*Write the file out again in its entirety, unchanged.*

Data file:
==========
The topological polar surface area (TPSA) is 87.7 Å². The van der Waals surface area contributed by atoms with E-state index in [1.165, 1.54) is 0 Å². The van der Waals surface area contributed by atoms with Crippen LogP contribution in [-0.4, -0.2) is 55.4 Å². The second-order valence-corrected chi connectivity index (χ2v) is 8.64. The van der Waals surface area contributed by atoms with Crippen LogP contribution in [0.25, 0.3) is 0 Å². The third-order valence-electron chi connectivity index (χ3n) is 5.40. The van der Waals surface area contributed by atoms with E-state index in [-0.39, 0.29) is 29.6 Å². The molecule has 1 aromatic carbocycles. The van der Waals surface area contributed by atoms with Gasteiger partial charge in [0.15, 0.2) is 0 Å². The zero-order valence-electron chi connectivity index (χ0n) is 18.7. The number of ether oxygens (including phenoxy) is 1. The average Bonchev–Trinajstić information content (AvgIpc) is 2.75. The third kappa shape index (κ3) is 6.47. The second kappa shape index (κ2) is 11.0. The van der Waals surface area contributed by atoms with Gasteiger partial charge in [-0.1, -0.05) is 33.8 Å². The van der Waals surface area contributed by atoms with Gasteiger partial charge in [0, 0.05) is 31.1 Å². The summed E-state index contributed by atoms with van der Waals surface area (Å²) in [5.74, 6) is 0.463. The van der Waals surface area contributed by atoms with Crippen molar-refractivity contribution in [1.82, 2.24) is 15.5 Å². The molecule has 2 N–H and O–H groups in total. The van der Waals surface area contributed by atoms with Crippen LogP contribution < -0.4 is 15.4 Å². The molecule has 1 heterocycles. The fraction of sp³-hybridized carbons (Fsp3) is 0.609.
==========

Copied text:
The topological polar surface area (TPSA) is 87.7 Å². The van der Waals surface area contributed by atoms with E-state index in [1.165, 1.54) is 0 Å². The van der Waals surface area contributed by atoms with Crippen LogP contribution in [-0.4, -0.2) is 55.4 Å². The second-order valence-corrected chi connectivity index (χ2v) is 8.64. The van der Waals surface area contributed by atoms with Crippen LogP contribution in [0.25, 0.3) is 0 Å². The third-order valence-electron chi connectivity index (χ3n) is 5.40. The van der Waals surface area contributed by atoms with E-state index in [-0.39, 0.29) is 29.6 Å². The molecule has 1 aromatic carbocycles. The van der Waals surface area contributed by atoms with Gasteiger partial charge in [0.15, 0.2) is 0 Å². The zero-order valence-electron chi connectivity index (χ0n) is 18.7. The number of ether oxygens (including phenoxy) is 1. The average Bonchev–Trinajstić information content (AvgIpc) is 2.75. The third kappa shape index (κ3) is 6.47. The second kappa shape index (κ2) is 11.0. The van der Waals surface area contributed by atoms with Gasteiger partial charge in [-0.1, -0.05) is 33.8 Å². The van der Waals surface area contributed by atoms with Gasteiger partial charge in [0, 0.05) is 31.1 Å². The summed E-state index contributed by atoms with van der Waals surface area (Å²) in [5.74, 6) is 0.463. The van der Waals surface area contributed by atoms with Crippen molar-refractivity contribution in [1.82, 2.24) is 15.5 Å². The molecule has 2 N–H and O–H groups in total. The van der Waals surface area contributed by atoms with Crippen LogP contribution < -0.4 is 15.4 Å². The molecule has 1 heterocycles. The fraction of sp³-hybridized carbons (Fsp3) is 0.609.